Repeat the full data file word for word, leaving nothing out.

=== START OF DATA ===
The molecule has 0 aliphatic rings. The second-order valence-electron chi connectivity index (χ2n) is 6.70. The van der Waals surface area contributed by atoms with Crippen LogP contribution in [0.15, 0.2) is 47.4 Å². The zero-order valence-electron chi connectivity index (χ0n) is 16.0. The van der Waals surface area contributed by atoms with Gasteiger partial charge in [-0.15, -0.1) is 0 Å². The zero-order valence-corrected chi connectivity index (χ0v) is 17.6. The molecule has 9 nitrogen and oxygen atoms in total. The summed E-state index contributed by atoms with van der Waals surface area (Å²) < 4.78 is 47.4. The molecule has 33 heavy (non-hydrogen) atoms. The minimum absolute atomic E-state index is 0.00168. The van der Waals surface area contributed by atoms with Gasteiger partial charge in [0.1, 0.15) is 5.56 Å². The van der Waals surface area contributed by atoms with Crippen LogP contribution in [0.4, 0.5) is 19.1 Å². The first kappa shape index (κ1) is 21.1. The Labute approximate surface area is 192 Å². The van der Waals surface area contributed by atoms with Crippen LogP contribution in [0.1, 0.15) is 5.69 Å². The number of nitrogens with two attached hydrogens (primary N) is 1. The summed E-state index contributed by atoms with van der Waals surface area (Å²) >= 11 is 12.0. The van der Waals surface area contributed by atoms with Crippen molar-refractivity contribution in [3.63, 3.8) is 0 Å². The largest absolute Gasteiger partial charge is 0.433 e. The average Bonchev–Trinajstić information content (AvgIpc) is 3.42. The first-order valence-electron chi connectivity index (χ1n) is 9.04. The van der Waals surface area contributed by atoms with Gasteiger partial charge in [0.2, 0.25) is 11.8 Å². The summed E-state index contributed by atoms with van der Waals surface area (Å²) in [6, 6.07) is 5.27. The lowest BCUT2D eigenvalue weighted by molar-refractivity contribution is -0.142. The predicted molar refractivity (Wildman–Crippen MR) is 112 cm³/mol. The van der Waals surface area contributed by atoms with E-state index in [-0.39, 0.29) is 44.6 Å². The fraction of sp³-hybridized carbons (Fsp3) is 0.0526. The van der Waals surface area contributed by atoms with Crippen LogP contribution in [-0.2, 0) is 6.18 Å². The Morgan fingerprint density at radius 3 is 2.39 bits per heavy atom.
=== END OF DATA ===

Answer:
The molecule has 0 aliphatic rings. The second-order valence-electron chi connectivity index (χ2n) is 6.70. The van der Waals surface area contributed by atoms with Crippen LogP contribution in [0.15, 0.2) is 47.4 Å². The zero-order valence-electron chi connectivity index (χ0n) is 16.0. The van der Waals surface area contributed by atoms with Gasteiger partial charge in [-0.15, -0.1) is 0 Å². The zero-order valence-corrected chi connectivity index (χ0v) is 17.6. The molecule has 9 nitrogen and oxygen atoms in total. The summed E-state index contributed by atoms with van der Waals surface area (Å²) < 4.78 is 47.4. The molecule has 33 heavy (non-hydrogen) atoms. The minimum absolute atomic E-state index is 0.00168. The van der Waals surface area contributed by atoms with Gasteiger partial charge in [0.1, 0.15) is 5.56 Å². The van der Waals surface area contributed by atoms with Crippen LogP contribution in [0.4, 0.5) is 19.1 Å². The first kappa shape index (κ1) is 21.1. The Labute approximate surface area is 192 Å². The van der Waals surface area contributed by atoms with Crippen LogP contribution in [0.1, 0.15) is 5.69 Å². The number of nitrogens with two attached hydrogens (primary N) is 1. The summed E-state index contributed by atoms with van der Waals surface area (Å²) >= 11 is 12.0. The van der Waals surface area contributed by atoms with Crippen molar-refractivity contribution in [3.63, 3.8) is 0 Å². The largest absolute Gasteiger partial charge is 0.433 e. The average Bonchev–Trinajstić information content (AvgIpc) is 3.42. The first-order valence-electron chi connectivity index (χ1n) is 9.04. The van der Waals surface area contributed by atoms with Gasteiger partial charge in [0.2, 0.25) is 11.8 Å². The summed E-state index contributed by atoms with van der Waals surface area (Å²) in [6, 6.07) is 5.27. The lowest BCUT2D eigenvalue weighted by molar-refractivity contribution is -0.142. The predicted molar refractivity (Wildman–Crippen MR) is 112 cm³/mol. The van der Waals surface area contributed by atoms with E-state index in [-0.39, 0.29) is 44.6 Å². The fraction of sp³-hybridized carbons (Fsp3) is 0.0526. The van der Waals surface area contributed by atoms with Crippen LogP contribution in [-0.2, 0) is 6.18 Å². The Morgan fingerprint density at radius 3 is 2.39 bits per heavy atom.